Competitive Video Gaming Coming to Montana High Schools

MHSA approved esports as an “emerging activity” beginning next school year; girls flag football continues expanding

By Micah Drew
Video game equipment. Adobe Stock

The Montana High School Association executive board at its April 22-23 meeting voted to bring competitive video gaming to Montana schools as a two-year pilot program. An official esports season will take place during the 2024-25 school year and be classified as an “emerging activity,” a new designation adopted at the MHSA annual meeting in January outlining the pilot process for adding new activities before officially sanctioning them.

“Esports is obviously seeing huge growth around the country and we’re excited to get a whole new group of students involved in activities,” MHSA Executive Director Brian Michelotti said. “It’ll be a bit of a moving target the first year, similar to how we did flag football. In the initial phases we were experimenting with some of the rules, schedules were variable, the state championships came together as the season went. We’ll try to put some rails around this as it grows.”          

According to the MHSA proposal, submitted by representatives from Sidney High School, esports is officially sanctioned by 20 state high school associations and nearly half of participating students had never previously been involved in an after-school activity or sport. More than 8,600 high schools nationwide have teams, along with around 240 colleges. Four Sidney high school students have received college scholarships for esports in the last three years.

In 2022-2023, the first unofficial Montana High School Esports League was formed with 11 schools taking part, expanding to 14 schools this year. The University of Montana runs the league free of charge and holds an unofficial state championship in four games — Rocket League, Super Smash Bros., League of Legends and Overwatch 2.

With that framework already in place, Michelotti said MHSA will be working with the University of Montana’s program to learn how best to implement esports in an official capacity across the state.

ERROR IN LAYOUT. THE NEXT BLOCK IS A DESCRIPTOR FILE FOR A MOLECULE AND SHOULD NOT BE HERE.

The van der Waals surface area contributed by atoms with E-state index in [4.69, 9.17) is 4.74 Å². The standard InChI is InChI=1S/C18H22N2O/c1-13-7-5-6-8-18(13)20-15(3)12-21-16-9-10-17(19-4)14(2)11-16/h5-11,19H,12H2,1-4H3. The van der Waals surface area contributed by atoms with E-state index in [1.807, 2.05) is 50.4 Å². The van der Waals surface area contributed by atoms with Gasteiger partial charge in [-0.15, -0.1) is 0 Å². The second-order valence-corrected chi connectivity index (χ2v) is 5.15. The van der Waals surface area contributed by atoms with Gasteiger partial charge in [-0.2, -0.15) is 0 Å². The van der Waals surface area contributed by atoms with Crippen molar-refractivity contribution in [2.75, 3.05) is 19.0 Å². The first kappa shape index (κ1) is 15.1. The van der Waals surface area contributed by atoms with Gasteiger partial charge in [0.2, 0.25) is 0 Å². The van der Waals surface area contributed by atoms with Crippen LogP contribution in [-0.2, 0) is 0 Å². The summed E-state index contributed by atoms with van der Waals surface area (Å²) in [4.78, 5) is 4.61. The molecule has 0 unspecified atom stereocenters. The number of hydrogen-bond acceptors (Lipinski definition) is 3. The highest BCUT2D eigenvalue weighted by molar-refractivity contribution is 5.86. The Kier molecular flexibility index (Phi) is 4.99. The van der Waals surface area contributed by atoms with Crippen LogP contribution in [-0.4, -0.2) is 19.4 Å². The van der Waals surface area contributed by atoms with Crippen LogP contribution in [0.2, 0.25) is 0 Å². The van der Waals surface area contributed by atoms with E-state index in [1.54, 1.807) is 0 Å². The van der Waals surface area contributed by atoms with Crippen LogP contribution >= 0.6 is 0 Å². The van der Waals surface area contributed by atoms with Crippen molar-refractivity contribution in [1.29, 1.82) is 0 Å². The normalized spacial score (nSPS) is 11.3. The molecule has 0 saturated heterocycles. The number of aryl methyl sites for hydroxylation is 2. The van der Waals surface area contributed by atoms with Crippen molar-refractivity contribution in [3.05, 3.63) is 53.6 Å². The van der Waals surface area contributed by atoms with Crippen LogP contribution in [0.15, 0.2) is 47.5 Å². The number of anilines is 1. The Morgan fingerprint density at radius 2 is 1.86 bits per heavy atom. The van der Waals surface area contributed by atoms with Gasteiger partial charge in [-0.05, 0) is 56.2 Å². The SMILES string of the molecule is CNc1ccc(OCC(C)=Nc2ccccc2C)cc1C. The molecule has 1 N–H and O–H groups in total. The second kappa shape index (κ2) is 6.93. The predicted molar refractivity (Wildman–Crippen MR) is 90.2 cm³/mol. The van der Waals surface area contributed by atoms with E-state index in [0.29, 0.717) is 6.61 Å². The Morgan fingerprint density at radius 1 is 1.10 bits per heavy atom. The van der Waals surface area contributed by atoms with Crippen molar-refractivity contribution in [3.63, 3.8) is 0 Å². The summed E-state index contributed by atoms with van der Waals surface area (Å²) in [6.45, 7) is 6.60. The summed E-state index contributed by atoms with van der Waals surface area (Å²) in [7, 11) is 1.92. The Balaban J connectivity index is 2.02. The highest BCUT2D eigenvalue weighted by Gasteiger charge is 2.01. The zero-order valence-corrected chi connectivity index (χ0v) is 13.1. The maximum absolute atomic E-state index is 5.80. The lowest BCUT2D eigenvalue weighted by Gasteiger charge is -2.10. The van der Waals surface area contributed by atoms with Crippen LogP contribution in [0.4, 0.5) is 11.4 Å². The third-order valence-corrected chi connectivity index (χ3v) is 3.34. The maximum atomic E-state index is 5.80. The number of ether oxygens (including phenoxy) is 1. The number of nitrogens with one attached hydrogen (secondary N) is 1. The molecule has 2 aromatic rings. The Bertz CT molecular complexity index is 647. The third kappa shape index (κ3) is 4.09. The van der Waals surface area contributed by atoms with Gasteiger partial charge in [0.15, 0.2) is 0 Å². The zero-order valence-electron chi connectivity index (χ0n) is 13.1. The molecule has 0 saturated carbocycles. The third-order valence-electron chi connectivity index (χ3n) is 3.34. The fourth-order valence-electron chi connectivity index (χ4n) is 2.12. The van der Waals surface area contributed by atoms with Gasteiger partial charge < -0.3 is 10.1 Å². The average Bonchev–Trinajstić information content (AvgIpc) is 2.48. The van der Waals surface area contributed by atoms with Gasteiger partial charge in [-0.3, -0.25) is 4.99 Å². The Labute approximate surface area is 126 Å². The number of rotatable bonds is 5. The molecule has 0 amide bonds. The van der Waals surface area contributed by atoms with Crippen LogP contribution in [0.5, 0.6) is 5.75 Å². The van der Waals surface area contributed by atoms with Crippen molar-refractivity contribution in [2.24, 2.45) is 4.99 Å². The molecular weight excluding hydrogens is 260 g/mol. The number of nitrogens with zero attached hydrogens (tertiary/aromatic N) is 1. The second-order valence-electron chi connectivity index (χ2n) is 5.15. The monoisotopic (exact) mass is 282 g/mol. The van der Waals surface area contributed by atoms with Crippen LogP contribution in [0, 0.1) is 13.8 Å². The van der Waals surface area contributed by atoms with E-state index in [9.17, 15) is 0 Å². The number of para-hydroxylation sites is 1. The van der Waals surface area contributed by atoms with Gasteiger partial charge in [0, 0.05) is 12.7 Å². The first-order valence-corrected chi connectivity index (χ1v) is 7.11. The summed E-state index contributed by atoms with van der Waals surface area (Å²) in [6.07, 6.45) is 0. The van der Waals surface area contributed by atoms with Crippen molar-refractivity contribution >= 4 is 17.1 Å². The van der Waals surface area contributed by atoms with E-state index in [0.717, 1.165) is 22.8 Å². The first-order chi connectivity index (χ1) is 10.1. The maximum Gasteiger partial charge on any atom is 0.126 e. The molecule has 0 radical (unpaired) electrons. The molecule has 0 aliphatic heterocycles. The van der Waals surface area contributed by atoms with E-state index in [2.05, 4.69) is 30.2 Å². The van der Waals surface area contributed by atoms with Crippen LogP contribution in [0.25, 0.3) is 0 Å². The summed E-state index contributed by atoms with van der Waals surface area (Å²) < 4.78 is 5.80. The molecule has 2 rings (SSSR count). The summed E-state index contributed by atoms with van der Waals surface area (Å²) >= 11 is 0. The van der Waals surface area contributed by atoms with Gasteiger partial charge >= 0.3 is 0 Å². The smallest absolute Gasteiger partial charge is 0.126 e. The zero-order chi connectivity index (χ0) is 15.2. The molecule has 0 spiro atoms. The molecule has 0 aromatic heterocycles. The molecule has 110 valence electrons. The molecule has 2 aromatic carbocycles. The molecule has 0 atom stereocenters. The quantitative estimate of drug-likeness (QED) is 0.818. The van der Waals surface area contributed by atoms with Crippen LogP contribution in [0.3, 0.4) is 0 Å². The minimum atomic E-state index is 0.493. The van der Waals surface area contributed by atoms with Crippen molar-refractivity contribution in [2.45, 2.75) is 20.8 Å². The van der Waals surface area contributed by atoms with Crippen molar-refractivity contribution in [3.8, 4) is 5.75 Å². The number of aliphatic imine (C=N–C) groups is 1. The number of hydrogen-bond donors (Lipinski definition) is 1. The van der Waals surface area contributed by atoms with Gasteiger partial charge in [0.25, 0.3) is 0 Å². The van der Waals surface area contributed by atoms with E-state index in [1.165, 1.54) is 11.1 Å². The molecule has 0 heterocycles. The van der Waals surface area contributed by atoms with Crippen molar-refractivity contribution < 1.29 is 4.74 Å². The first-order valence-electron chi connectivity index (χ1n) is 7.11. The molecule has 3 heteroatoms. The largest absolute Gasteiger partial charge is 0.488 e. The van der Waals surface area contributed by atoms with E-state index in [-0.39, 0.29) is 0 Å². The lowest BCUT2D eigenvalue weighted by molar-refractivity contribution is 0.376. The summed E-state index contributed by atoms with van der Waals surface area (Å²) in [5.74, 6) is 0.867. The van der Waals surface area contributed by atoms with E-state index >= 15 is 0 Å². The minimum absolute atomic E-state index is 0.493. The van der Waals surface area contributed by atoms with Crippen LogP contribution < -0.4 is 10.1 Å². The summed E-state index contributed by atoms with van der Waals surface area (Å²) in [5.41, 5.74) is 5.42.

According to MHSA, 16 schools — including both Class AA schools in Great Falls— have expressed a strong interest in the inaugural esports season so far, with Michelotti estimating that up to 25 schools could be on board by the fall.

“We have a lot of decisions to make still — when the season will be, whether there will be multiple seasons in a year, what platform to use — but in the next school year we’re going to have a full esports season in Montana,” he said.

At the April meeting, the MHSA committee also approved reclassifying girls flag football as an “emerging sport” instead of a “non-sanctioned MHSA activity.” The sport is still in the pilot program phase but has seen rapid growth from the first season in 2022 where only three schools participated. In the fall of 2024, the number of teams participating in flag football is set to grow from five to 14, with an additional three teams on the fence. Glacier High School has won the last two state championships.

The board also approved changes to wrestling weight classes and expanded the state wrestling tournament to a three-day event.

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